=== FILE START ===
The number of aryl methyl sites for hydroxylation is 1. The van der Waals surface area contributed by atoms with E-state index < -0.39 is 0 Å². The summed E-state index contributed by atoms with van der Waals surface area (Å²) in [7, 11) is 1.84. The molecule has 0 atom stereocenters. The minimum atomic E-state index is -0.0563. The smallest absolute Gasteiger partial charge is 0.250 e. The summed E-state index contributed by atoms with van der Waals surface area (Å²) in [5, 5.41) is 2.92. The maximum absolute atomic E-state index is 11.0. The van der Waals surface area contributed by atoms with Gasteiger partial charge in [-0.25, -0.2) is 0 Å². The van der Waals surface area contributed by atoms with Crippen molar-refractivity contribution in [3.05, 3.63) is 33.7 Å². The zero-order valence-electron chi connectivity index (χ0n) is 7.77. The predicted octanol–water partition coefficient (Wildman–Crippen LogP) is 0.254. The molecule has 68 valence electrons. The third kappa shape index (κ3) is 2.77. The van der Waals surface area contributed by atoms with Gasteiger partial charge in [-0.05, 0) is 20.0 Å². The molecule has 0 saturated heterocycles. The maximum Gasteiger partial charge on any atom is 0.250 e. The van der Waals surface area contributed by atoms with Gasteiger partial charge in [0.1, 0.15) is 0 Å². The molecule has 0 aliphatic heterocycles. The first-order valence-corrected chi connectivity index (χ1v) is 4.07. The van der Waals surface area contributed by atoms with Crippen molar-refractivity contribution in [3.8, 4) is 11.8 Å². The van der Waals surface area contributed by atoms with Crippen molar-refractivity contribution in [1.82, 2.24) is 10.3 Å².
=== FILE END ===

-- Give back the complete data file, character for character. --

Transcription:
The number of aryl methyl sites for hydroxylation is 1. The van der Waals surface area contributed by atoms with E-state index < -0.39 is 0 Å². The summed E-state index contributed by atoms with van der Waals surface area (Å²) in [7, 11) is 1.84. The molecule has 0 atom stereocenters. The minimum atomic E-state index is -0.0563. The smallest absolute Gasteiger partial charge is 0.250 e. The summed E-state index contributed by atoms with van der Waals surface area (Å²) in [5, 5.41) is 2.92. The maximum absolute atomic E-state index is 11.0. The van der Waals surface area contributed by atoms with Gasteiger partial charge in [-0.25, -0.2) is 0 Å². The van der Waals surface area contributed by atoms with Crippen molar-refractivity contribution in [3.05, 3.63) is 33.7 Å². The zero-order valence-electron chi connectivity index (χ0n) is 7.77. The predicted octanol–water partition coefficient (Wildman–Crippen LogP) is 0.254. The molecule has 68 valence electrons. The third kappa shape index (κ3) is 2.77. The van der Waals surface area contributed by atoms with Gasteiger partial charge in [-0.05, 0) is 20.0 Å². The molecule has 0 saturated heterocycles. The maximum Gasteiger partial charge on any atom is 0.250 e. The van der Waals surface area contributed by atoms with Gasteiger partial charge in [0.1, 0.15) is 0 Å². The molecule has 0 aliphatic heterocycles. The first-order valence-corrected chi connectivity index (χ1v) is 4.07. The van der Waals surface area contributed by atoms with Crippen molar-refractivity contribution in [3.8, 4) is 11.8 Å². The van der Waals surface area contributed by atoms with Crippen molar-refractivity contribution in [1.82, 2.24) is 10.3 Å².